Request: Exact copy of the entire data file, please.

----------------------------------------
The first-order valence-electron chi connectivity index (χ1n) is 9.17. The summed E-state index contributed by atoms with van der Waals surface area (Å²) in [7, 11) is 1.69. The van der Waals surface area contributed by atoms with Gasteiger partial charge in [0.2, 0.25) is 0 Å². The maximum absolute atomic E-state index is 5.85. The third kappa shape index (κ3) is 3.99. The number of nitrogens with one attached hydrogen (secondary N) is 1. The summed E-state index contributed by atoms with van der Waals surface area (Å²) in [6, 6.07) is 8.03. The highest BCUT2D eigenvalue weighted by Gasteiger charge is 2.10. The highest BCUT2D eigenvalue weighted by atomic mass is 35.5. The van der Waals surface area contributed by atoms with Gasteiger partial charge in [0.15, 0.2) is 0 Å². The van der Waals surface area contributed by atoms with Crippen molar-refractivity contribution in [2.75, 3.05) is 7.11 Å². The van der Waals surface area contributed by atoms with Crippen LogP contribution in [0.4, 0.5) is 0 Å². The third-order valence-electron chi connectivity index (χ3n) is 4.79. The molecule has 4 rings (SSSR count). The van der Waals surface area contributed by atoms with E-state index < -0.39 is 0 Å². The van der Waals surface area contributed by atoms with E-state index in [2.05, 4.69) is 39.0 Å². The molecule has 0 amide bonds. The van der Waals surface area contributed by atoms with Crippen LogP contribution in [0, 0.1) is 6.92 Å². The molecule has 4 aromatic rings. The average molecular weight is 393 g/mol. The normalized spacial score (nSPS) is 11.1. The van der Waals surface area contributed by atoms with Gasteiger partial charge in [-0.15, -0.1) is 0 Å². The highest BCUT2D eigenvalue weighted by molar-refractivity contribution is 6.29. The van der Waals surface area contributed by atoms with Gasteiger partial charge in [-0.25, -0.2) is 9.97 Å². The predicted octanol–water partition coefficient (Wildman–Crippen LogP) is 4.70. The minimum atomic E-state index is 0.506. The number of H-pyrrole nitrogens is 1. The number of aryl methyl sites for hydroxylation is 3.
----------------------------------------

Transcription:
The first-order valence-electron chi connectivity index (χ1n) is 9.17. The summed E-state index contributed by atoms with van der Waals surface area (Å²) in [7, 11) is 1.69. The van der Waals surface area contributed by atoms with Gasteiger partial charge in [0.2, 0.25) is 0 Å². The maximum absolute atomic E-state index is 5.85. The third kappa shape index (κ3) is 3.99. The number of nitrogens with one attached hydrogen (secondary N) is 1. The summed E-state index contributed by atoms with van der Waals surface area (Å²) in [6, 6.07) is 8.03. The highest BCUT2D eigenvalue weighted by Gasteiger charge is 2.10. The highest BCUT2D eigenvalue weighted by atomic mass is 35.5. The van der Waals surface area contributed by atoms with Gasteiger partial charge in [0.15, 0.2) is 0 Å². The van der Waals surface area contributed by atoms with Crippen molar-refractivity contribution in [2.75, 3.05) is 7.11 Å². The van der Waals surface area contributed by atoms with Crippen LogP contribution in [0.4, 0.5) is 0 Å². The third-order valence-electron chi connectivity index (χ3n) is 4.79. The molecule has 4 rings (SSSR count). The van der Waals surface area contributed by atoms with E-state index < -0.39 is 0 Å². The van der Waals surface area contributed by atoms with E-state index in [2.05, 4.69) is 39.0 Å². The molecule has 0 amide bonds. The van der Waals surface area contributed by atoms with Crippen LogP contribution in [0, 0.1) is 6.92 Å². The molecule has 4 aromatic rings. The average molecular weight is 393 g/mol. The normalized spacial score (nSPS) is 11.1. The van der Waals surface area contributed by atoms with Gasteiger partial charge in [-0.15, -0.1) is 0 Å². The highest BCUT2D eigenvalue weighted by molar-refractivity contribution is 6.29. The van der Waals surface area contributed by atoms with Gasteiger partial charge in [-0.25, -0.2) is 9.97 Å². The predicted octanol–water partition coefficient (Wildman–Crippen LogP) is 4.70. The minimum atomic E-state index is 0.506. The number of H-pyrrole nitrogens is 1. The number of aryl methyl sites for hydroxylation is 3.